The Slovenian director Sebastijan Horvat recently staged Heiner Muller’s Cement in a project encompassing three theatres with three different ensembles. He spoke to Natasha Tripney about this ambitious undertaking and the centrality of design in his work.
Natasha Tripney: What first drew you to this play, to Heiner Muller’s Cement?
Sebastijan Horvat: It was a big coincidence. I had the text by Heiner Muller lying on my desk for two years. And then I read it and I was really astonished that in 1972, he was giving a critique of the leftist project from the East Germany perspective. [The play is] not saying that the revolution and the leftist project is bad. It’s just saying let’s critique it. This perspective was very interesting to me, because we now know that East Germany had a very difficult communist regime. You cannot compare this regime, with the Stasi, to the Yugoslavian situation. We could travel around. For me, it was interesting position from which to have this critical perspective on the leftist project. Because I consider myself as on the left, maybe even the radical left, but I still want to know everything about the rise of the left regimes in this century.
Natasha Tripney: How did you come to make it in this way? In three parts at three theatres with three different ensembles?
Sebastijan Horvat: I got invitations at the same time from the National Theatre in Slovenia, the Youth Theatre in Zagreb, and the Belgrade, Drama Theatre. And I thought: it’s easy to criticise the contemporary situation, neo-liberalism and so forth, but let’s try and say something about this common project called Yugoslavia. Let’s bring Yugoslavia together again on a cultural level, without getting into nostalgia and without getting into the idea that everything connected with Yugoslavia was bad. Let’s start a discussion about what was good about it, and what was bad about it. And all the artistic directors said yes. From the beginning we agreed there would be three segments and three Cement festivals in which all three parts would be played.
Milan Ramšak Marković was my very close collaborator on the whole concept as well as the playwright of this last segment in Belgrade. And we also had the same creative team for all the performances: the lighting, the design and everything
I like to think about these three segments as the three acts of one play. The first act was done in Zagreb. And then the second act in Ljubljana and the third in Belgrade. If you only watch one, it works, it is okay, but the third performance refers back to the first performance. It closes the circle.
Natasha Tripney: What is Muller’s play about?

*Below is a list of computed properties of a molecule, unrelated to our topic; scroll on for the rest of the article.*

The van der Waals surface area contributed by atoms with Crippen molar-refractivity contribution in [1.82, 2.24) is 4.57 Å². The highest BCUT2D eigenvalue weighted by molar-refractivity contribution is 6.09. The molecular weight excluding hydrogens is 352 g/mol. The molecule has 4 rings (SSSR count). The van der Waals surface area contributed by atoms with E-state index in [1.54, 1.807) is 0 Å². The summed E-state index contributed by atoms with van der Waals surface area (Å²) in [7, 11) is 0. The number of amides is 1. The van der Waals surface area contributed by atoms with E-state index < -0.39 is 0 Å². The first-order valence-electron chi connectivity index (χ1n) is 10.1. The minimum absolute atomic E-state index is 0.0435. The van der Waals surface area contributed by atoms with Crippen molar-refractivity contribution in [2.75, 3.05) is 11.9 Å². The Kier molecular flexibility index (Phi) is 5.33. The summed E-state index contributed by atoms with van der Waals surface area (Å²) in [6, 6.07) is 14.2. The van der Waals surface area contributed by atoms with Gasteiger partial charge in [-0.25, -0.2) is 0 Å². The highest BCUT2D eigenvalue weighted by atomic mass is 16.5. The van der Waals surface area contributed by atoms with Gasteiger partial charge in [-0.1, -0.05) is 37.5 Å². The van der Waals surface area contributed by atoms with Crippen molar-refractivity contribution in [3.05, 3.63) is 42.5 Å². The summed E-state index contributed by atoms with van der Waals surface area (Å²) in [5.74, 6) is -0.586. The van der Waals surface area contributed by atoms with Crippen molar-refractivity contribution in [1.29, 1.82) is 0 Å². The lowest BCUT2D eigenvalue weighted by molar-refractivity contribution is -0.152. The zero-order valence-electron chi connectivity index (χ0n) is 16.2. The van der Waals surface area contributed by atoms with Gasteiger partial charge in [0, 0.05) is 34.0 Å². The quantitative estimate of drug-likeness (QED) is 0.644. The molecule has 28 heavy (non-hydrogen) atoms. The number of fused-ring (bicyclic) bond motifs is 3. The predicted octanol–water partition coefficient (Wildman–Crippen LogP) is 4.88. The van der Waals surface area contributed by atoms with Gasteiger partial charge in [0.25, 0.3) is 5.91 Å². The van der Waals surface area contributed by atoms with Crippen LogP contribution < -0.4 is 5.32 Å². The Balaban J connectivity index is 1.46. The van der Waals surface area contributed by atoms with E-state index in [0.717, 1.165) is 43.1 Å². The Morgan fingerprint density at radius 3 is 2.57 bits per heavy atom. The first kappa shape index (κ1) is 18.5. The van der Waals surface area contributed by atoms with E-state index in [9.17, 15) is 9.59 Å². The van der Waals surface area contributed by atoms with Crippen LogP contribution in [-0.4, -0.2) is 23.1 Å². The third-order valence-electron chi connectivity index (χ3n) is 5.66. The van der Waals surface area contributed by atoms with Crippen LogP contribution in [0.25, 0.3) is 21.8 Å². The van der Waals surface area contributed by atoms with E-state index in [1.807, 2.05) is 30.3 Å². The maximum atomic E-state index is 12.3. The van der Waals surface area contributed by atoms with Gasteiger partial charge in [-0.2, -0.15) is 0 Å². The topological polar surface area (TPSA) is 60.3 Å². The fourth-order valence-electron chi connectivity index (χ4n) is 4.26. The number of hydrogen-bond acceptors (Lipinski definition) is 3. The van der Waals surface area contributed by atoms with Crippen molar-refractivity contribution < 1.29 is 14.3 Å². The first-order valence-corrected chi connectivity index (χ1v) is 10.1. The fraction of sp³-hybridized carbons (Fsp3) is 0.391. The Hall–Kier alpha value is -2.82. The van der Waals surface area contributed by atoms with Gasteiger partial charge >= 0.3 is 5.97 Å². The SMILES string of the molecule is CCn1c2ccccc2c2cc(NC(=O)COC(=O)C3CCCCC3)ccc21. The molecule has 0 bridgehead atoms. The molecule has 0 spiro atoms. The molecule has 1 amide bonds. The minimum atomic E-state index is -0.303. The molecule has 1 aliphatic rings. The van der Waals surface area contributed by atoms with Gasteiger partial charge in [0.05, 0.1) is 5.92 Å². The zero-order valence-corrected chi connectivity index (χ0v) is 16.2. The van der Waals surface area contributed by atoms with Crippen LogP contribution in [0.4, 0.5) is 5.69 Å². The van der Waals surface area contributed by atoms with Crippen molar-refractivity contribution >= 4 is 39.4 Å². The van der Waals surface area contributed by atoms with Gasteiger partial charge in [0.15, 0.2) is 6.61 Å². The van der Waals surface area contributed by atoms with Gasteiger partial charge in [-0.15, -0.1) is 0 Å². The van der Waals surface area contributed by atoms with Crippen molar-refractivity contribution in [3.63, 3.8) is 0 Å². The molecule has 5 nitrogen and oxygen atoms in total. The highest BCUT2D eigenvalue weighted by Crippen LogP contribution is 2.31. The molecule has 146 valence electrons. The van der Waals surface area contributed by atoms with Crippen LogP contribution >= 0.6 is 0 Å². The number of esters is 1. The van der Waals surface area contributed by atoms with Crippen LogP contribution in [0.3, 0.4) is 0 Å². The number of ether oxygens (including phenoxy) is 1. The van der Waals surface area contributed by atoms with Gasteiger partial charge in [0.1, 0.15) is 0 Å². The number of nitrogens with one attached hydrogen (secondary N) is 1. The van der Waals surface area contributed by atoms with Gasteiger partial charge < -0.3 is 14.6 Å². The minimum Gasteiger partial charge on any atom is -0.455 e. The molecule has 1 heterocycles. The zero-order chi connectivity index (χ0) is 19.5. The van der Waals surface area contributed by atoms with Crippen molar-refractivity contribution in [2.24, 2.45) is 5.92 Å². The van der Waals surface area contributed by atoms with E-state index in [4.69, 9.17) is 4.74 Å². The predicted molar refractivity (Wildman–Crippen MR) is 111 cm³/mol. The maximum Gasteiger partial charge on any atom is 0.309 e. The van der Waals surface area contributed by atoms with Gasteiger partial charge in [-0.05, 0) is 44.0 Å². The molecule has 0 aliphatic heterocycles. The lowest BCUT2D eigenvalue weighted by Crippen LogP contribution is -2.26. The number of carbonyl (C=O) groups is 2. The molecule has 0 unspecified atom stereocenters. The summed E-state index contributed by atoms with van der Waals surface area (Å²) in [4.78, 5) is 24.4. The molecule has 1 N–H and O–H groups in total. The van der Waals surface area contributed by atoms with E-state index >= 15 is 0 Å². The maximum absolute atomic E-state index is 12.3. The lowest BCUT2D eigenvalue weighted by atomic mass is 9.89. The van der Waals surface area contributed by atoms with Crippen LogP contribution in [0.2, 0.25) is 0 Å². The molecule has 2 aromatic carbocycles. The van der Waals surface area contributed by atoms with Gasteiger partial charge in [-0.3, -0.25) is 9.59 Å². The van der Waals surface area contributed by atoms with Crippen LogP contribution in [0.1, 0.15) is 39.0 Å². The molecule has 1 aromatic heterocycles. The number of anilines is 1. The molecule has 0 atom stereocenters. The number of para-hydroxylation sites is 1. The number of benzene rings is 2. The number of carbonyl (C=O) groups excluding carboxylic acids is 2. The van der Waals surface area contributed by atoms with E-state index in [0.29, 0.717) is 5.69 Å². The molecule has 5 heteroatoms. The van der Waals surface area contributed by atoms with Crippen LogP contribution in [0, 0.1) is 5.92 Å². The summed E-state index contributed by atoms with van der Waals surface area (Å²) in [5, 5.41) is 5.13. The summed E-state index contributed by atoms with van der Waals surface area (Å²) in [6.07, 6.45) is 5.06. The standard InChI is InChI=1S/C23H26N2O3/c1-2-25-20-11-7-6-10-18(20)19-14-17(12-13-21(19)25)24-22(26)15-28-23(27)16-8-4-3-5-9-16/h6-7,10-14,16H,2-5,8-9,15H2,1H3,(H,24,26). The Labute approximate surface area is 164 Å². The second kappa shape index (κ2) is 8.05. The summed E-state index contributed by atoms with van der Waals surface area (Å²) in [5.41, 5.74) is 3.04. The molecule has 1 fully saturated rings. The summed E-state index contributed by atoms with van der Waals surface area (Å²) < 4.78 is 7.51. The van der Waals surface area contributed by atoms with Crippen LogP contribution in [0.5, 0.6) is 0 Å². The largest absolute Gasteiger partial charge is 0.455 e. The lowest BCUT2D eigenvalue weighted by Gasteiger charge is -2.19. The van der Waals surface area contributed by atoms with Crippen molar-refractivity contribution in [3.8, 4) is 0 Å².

Sebastijan Horvat: Cement is based on the novel by Fyodor Gladkov, which was written in the 1920s, after Lenin’s New Economic Policy, which turned the state towards private initiative. This is a really interesting moment in the history of Soviet Union in which they allowed private interest in farming and small businesses. Lenin got strongly criticised because of this but it stopped big hunger from coming. The whole play is about what happens when you let some capitalism in this communist idea, when you open a small door or a window. There was also a very strong feminist movement at this time.
The story is based on the relationship between Gleb and Dasha. He’s a big revolutionary on the outside, but inside, his wife is telling he is still bourgeois male who wants to possess a woman. There is a big fight inside him because he wants to change.
Natasha Tripney: How do the three segments differ stylistically?
Sebastijan Horvat: The whole play is still very interesting today [in respect of] the question of women’s rights and feminism, especially the last conversation between Dasha and Gleb where she says I love you, but maybe we must reinvent the word love, like we did with social relationships. We have to reinvent love.
The first part [Cement Zagreb] looked at these big dramatic pictures and narratives from the play from the historic position. The collective movements, people running factories by themselves, and so forth. We performed it with 13 or 14 young actors.
The second part [Cement Ljubljana] is something completely different. While he first part was big, the second part is small. Everything takes place in one apartment. It consists of only three scenes. The text is very large. We out only everything out and left only relationship between Gleb and Dasha. It’s not so classically dramatic like the first part. It is strange and alienating.
Natasha Tripney: And the third part?
Sebastijan Horvat: The third part [Cement Belgrade] is a commentary. It’s taking place now, today. The first part is taking place in the 1920s, In Russia, the second part is taking place in the 1950s. And then the third part is taking place now, in Belgrade.
Natasha Tripney: Cement Belgrade is divided into two very different parts – one a vibrant dance sequence, one a more realist piece of theatre. What was the intention here?
The idea with the first part is to talk about young people. Let’s put some young people on the stage. And let’s put text in their mouths which is full of hope about the future. Let’s imagine that this is possible without any cynicism, sarcasm or irony. Let’s really believe that we can change the world without the baggage of the communism of our parents. Let’s give them the power. Let’s use contemporary music. Let’s show them that we are young, and we believe and there is so much freedom. This is a dance part which they learned in one month using an improvisation technique done by [choreographer] Ana Dubljević. What she did is really amazing.